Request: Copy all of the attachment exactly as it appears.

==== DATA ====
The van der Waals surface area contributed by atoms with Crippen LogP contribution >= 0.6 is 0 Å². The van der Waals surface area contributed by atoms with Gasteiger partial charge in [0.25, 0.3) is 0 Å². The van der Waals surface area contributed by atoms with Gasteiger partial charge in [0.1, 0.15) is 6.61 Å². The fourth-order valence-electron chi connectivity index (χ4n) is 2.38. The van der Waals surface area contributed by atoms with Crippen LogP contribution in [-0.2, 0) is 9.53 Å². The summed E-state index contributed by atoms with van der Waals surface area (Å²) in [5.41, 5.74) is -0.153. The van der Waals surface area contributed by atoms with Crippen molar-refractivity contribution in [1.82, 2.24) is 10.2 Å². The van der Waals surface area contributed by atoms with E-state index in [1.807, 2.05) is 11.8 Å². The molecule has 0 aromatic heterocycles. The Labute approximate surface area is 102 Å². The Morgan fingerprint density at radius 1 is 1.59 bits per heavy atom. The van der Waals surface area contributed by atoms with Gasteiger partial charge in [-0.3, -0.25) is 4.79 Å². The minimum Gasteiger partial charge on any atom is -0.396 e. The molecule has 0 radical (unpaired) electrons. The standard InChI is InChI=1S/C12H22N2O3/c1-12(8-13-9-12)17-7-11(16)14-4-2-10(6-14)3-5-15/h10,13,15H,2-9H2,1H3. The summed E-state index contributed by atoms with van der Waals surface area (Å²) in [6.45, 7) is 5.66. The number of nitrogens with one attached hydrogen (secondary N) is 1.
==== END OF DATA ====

The van der Waals surface area contributed by atoms with Crippen LogP contribution >= 0.6 is 0 Å². The van der Waals surface area contributed by atoms with Gasteiger partial charge in [0.25, 0.3) is 0 Å². The van der Waals surface area contributed by atoms with Gasteiger partial charge in [0.1, 0.15) is 6.61 Å². The fourth-order valence-electron chi connectivity index (χ4n) is 2.38. The van der Waals surface area contributed by atoms with Crippen LogP contribution in [-0.2, 0) is 9.53 Å². The summed E-state index contributed by atoms with van der Waals surface area (Å²) in [5.41, 5.74) is -0.153. The van der Waals surface area contributed by atoms with Crippen molar-refractivity contribution in [1.82, 2.24) is 10.2 Å². The van der Waals surface area contributed by atoms with E-state index in [1.807, 2.05) is 11.8 Å². The molecule has 0 aromatic heterocycles. The Labute approximate surface area is 102 Å². The Morgan fingerprint density at radius 1 is 1.59 bits per heavy atom. The van der Waals surface area contributed by atoms with Gasteiger partial charge in [-0.3, -0.25) is 4.79 Å². The minimum Gasteiger partial charge on any atom is -0.396 e. The molecule has 0 radical (unpaired) electrons. The standard InChI is InChI=1S/C12H22N2O3/c1-12(8-13-9-12)17-7-11(16)14-4-2-10(6-14)3-5-15/h10,13,15H,2-9H2,1H3. The summed E-state index contributed by atoms with van der Waals surface area (Å²) in [6.45, 7) is 5.66. The number of nitrogens with one attached hydrogen (secondary N) is 1.